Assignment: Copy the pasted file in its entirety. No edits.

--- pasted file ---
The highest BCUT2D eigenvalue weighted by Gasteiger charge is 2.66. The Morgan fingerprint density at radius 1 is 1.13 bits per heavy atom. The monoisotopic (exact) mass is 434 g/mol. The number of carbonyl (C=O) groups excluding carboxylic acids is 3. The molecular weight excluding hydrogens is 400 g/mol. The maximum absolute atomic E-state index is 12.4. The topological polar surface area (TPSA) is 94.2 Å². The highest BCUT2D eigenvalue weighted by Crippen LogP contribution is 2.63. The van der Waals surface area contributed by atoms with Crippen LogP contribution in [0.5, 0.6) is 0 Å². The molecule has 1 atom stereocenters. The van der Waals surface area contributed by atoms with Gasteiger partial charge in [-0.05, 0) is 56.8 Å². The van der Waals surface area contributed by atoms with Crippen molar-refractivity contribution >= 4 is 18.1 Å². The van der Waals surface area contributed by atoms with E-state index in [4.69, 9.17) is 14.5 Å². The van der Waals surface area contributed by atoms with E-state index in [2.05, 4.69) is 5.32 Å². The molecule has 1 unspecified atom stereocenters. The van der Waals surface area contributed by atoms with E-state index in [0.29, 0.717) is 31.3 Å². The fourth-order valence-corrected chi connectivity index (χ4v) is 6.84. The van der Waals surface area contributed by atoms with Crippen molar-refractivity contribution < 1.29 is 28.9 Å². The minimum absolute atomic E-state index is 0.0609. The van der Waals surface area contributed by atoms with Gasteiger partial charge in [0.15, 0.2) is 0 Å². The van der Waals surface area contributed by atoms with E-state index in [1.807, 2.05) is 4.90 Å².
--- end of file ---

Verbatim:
The highest BCUT2D eigenvalue weighted by Gasteiger charge is 2.66. The Morgan fingerprint density at radius 1 is 1.13 bits per heavy atom. The monoisotopic (exact) mass is 434 g/mol. The number of carbonyl (C=O) groups excluding carboxylic acids is 3. The molecular weight excluding hydrogens is 400 g/mol. The maximum absolute atomic E-state index is 12.4. The topological polar surface area (TPSA) is 94.2 Å². The highest BCUT2D eigenvalue weighted by Crippen LogP contribution is 2.63. The van der Waals surface area contributed by atoms with Crippen LogP contribution in [0.5, 0.6) is 0 Å². The molecule has 1 atom stereocenters. The van der Waals surface area contributed by atoms with Gasteiger partial charge in [-0.05, 0) is 56.8 Å². The van der Waals surface area contributed by atoms with Crippen molar-refractivity contribution >= 4 is 18.1 Å². The van der Waals surface area contributed by atoms with E-state index in [4.69, 9.17) is 14.5 Å². The van der Waals surface area contributed by atoms with E-state index in [2.05, 4.69) is 5.32 Å². The molecule has 1 unspecified atom stereocenters. The van der Waals surface area contributed by atoms with E-state index in [0.29, 0.717) is 31.3 Å². The fourth-order valence-corrected chi connectivity index (χ4v) is 6.84. The van der Waals surface area contributed by atoms with Crippen molar-refractivity contribution < 1.29 is 28.9 Å². The minimum absolute atomic E-state index is 0.0609. The van der Waals surface area contributed by atoms with Gasteiger partial charge in [0.15, 0.2) is 0 Å². The van der Waals surface area contributed by atoms with E-state index in [1.807, 2.05) is 4.90 Å².